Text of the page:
Metro Nashville Public Schools Losing $3.4 Million After School Board Fails To Comply With Tennessee Charter School Law

Education Commissioner Kevin Huffman speaks to reporters in Nashville, Tenn., on Tuesday, Sept. 18, 2012, about a decision to
Education Commissioner Kevin Huffman speaks to reporters in Nashville, Tenn., on Tuesday, Sept. 18, 2012, about a decision to withhold $3.4 million in state funding from Nashville schools over a refusal to approve a charter school application. (AP Photo/Erik Schelzig)

The Tennessee Department of Education is withholding $3.4 million of non-classroom, administrative funding from Metro Nashville Public Schools due to the school board’s failure to comply with the state’s charter school law, the Jackson Sun reports.

Last week, the Metro Nashville school board disobeyed an order by the state Board of Education to approve an application from the Phoenix-based Great Hearts Academies, which it had already twice rejected.

The Associated Press reports that members of the school board raised concerns that the proposed charter school planned to draw from affluent white families, as opposed to cultivating a more diverse student body. They voted 5-4 to deny Great Hearts’ application, ignoring a unanimous order from the state school board to approve it.

The charter school has since dropped its effort to open a school in Tennessee, the Tennessean reports.

According to the Jackson Sun, Education Commissioner Kevin Huffman said the funding was withheld as a result of the board “brazenly violating the law” that enables the state panel to have supreme authority when it comes to charter school applications.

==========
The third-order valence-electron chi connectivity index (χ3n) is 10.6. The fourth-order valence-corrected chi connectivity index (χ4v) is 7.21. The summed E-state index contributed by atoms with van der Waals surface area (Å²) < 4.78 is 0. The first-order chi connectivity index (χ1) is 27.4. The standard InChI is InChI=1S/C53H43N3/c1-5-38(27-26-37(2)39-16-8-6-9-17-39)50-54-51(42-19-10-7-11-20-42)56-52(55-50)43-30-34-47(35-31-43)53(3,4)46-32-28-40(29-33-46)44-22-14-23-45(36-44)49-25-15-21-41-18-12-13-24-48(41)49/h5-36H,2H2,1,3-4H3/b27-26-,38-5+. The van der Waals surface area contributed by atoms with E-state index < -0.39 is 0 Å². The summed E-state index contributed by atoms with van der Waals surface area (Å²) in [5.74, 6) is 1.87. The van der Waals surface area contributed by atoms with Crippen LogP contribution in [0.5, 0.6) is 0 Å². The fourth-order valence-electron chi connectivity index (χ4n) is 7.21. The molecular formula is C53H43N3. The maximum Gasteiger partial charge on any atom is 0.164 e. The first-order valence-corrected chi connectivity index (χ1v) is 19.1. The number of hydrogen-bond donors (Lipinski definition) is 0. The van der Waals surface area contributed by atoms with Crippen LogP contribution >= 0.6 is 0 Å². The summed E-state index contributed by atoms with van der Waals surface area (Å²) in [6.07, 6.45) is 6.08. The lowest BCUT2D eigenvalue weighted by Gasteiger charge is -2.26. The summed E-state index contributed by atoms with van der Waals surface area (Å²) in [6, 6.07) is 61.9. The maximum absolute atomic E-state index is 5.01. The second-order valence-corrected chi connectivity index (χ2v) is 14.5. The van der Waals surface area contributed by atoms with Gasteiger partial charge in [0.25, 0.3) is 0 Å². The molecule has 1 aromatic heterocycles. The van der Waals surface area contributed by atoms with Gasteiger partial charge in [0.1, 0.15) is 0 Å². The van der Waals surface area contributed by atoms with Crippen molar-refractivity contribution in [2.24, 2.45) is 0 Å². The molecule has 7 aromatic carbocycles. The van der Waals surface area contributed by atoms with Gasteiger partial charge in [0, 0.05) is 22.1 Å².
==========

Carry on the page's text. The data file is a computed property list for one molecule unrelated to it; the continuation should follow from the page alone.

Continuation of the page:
“When a state board decides, ‘We’re just going to violate the law because we feel like it,’ that’s when we have to take action,” he said. “That’s what this is about.”

The stripped $3.4 million represents about 1.5 percent of the annual total the city receives under Tennessee’s Basic Education Program funding formula. According to the Jackson Sun, the state opted for the non-classroom funds in order to alleviate the effect on students, but as the AP reports, the school system has indicated the money does in fact go toward operations that impact students, such as transportation and maintenance.

"Obviously everything in a school system is ultimately for the benefit of a child, every administrative assistant in the central building, etc.," Republican Gov. Bill Haslam said. "So ultimately that's right. And that's why Metro's decision to do that was harmful."

The Tennessean reports Metro Nashville school officials are hopeful the penalty can be avoided through a conversation with Huffman about the district’s diversity needs and its history of court-mandated desegregation.

“I’m very hopeful this can be resolved and that the children of Nashville will not have to suffer the consequences,” Metro school board Chairwoman Cheryl Mayes said.

The money is scheduled to be withheld in October, but any potential budget cuts do not have to be made on the same timeline, according to the Tennessean.

Funding that would have gone to Metro Nashville will instead be redistributed to other school districts around the state, the Jackson Sun reports.